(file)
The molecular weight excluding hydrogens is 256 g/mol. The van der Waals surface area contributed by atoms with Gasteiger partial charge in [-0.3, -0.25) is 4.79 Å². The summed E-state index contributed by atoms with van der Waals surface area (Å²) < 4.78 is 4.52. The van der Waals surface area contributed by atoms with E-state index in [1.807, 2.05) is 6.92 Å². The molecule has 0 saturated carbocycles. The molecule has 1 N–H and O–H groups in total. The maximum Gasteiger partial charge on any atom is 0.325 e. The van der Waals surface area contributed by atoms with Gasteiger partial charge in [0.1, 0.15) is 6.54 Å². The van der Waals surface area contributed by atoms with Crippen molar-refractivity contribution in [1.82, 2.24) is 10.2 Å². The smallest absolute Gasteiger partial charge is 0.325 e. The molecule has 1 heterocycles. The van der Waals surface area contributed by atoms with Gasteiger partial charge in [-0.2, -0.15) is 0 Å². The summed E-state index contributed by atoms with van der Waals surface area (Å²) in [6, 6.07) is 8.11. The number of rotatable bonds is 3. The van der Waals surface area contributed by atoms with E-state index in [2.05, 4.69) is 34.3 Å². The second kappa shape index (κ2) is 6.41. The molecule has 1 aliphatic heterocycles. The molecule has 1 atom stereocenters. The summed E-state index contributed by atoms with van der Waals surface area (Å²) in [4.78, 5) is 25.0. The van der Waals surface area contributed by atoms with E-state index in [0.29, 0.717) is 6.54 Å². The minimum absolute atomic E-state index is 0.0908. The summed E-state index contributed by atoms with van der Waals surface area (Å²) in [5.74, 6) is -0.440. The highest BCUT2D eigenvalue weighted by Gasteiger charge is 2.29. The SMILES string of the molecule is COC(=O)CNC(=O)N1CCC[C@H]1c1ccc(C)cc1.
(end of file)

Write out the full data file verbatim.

The molecular weight excluding hydrogens is 256 g/mol. The van der Waals surface area contributed by atoms with Gasteiger partial charge in [-0.3, -0.25) is 4.79 Å². The summed E-state index contributed by atoms with van der Waals surface area (Å²) < 4.78 is 4.52. The van der Waals surface area contributed by atoms with E-state index in [1.807, 2.05) is 6.92 Å². The molecule has 0 saturated carbocycles. The molecule has 1 N–H and O–H groups in total. The maximum Gasteiger partial charge on any atom is 0.325 e. The van der Waals surface area contributed by atoms with Gasteiger partial charge in [0.1, 0.15) is 6.54 Å². The van der Waals surface area contributed by atoms with Crippen molar-refractivity contribution in [1.82, 2.24) is 10.2 Å². The smallest absolute Gasteiger partial charge is 0.325 e. The molecule has 1 heterocycles. The van der Waals surface area contributed by atoms with Gasteiger partial charge in [-0.2, -0.15) is 0 Å². The summed E-state index contributed by atoms with van der Waals surface area (Å²) in [6, 6.07) is 8.11. The number of rotatable bonds is 3. The van der Waals surface area contributed by atoms with E-state index in [2.05, 4.69) is 34.3 Å². The second kappa shape index (κ2) is 6.41. The molecule has 1 aliphatic heterocycles. The molecule has 1 atom stereocenters. The summed E-state index contributed by atoms with van der Waals surface area (Å²) in [4.78, 5) is 25.0. The van der Waals surface area contributed by atoms with E-state index in [0.29, 0.717) is 6.54 Å². The minimum absolute atomic E-state index is 0.0908. The summed E-state index contributed by atoms with van der Waals surface area (Å²) in [5.74, 6) is -0.440. The highest BCUT2D eigenvalue weighted by Gasteiger charge is 2.29. The SMILES string of the molecule is COC(=O)CNC(=O)N1CCC[C@H]1c1ccc(C)cc1.